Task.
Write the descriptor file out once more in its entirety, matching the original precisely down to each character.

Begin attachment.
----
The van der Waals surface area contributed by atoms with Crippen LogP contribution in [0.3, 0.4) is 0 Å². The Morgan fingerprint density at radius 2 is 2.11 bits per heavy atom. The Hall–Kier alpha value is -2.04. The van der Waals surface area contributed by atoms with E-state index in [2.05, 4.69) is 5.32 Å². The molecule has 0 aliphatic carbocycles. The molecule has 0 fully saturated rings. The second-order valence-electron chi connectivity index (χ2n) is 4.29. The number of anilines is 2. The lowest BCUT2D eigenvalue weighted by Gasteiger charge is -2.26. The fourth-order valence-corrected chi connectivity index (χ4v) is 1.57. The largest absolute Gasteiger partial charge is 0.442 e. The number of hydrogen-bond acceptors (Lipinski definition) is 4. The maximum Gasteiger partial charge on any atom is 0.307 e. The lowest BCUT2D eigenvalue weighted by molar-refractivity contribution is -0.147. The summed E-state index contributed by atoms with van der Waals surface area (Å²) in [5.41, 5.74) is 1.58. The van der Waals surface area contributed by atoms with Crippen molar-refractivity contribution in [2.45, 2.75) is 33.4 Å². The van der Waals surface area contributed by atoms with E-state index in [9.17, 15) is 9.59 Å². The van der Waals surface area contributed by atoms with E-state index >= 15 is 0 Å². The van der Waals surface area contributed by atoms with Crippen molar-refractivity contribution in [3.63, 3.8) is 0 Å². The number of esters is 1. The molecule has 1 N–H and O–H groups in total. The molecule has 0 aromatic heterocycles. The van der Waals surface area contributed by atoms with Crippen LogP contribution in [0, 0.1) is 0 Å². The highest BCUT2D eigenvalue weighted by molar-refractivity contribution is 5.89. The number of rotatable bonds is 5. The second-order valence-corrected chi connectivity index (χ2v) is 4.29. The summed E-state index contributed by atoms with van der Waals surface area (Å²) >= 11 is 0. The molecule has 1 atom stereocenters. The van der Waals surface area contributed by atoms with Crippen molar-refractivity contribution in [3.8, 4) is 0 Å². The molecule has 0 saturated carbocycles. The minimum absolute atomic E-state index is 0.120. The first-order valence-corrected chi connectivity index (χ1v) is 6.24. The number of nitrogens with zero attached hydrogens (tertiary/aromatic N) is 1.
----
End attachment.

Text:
The van der Waals surface area contributed by atoms with Crippen LogP contribution in [0.3, 0.4) is 0 Å². The Morgan fingerprint density at radius 2 is 2.11 bits per heavy atom. The Hall–Kier alpha value is -2.04. The van der Waals surface area contributed by atoms with E-state index in [2.05, 4.69) is 5.32 Å². The molecule has 0 aliphatic carbocycles. The molecule has 0 fully saturated rings. The second-order valence-electron chi connectivity index (χ2n) is 4.29. The number of anilines is 2. The lowest BCUT2D eigenvalue weighted by Gasteiger charge is -2.26. The fourth-order valence-corrected chi connectivity index (χ4v) is 1.57. The largest absolute Gasteiger partial charge is 0.442 e. The number of hydrogen-bond acceptors (Lipinski definition) is 4. The maximum Gasteiger partial charge on any atom is 0.307 e. The lowest BCUT2D eigenvalue weighted by molar-refractivity contribution is -0.147. The summed E-state index contributed by atoms with van der Waals surface area (Å²) in [5.41, 5.74) is 1.58. The van der Waals surface area contributed by atoms with Crippen molar-refractivity contribution in [2.45, 2.75) is 33.4 Å². The van der Waals surface area contributed by atoms with E-state index in [9.17, 15) is 9.59 Å². The van der Waals surface area contributed by atoms with E-state index >= 15 is 0 Å². The van der Waals surface area contributed by atoms with Crippen molar-refractivity contribution in [3.63, 3.8) is 0 Å². The number of esters is 1. The molecule has 1 N–H and O–H groups in total. The molecule has 0 aromatic heterocycles. The van der Waals surface area contributed by atoms with Crippen LogP contribution in [0, 0.1) is 0 Å². The highest BCUT2D eigenvalue weighted by molar-refractivity contribution is 5.89. The number of rotatable bonds is 5. The second-order valence-corrected chi connectivity index (χ2v) is 4.29. The summed E-state index contributed by atoms with van der Waals surface area (Å²) >= 11 is 0. The molecule has 1 atom stereocenters. The van der Waals surface area contributed by atoms with Crippen molar-refractivity contribution in [3.8, 4) is 0 Å². The molecule has 0 saturated carbocycles. The minimum absolute atomic E-state index is 0.120. The first-order valence-corrected chi connectivity index (χ1v) is 6.24. The number of nitrogens with zero attached hydrogens (tertiary/aromatic N) is 1.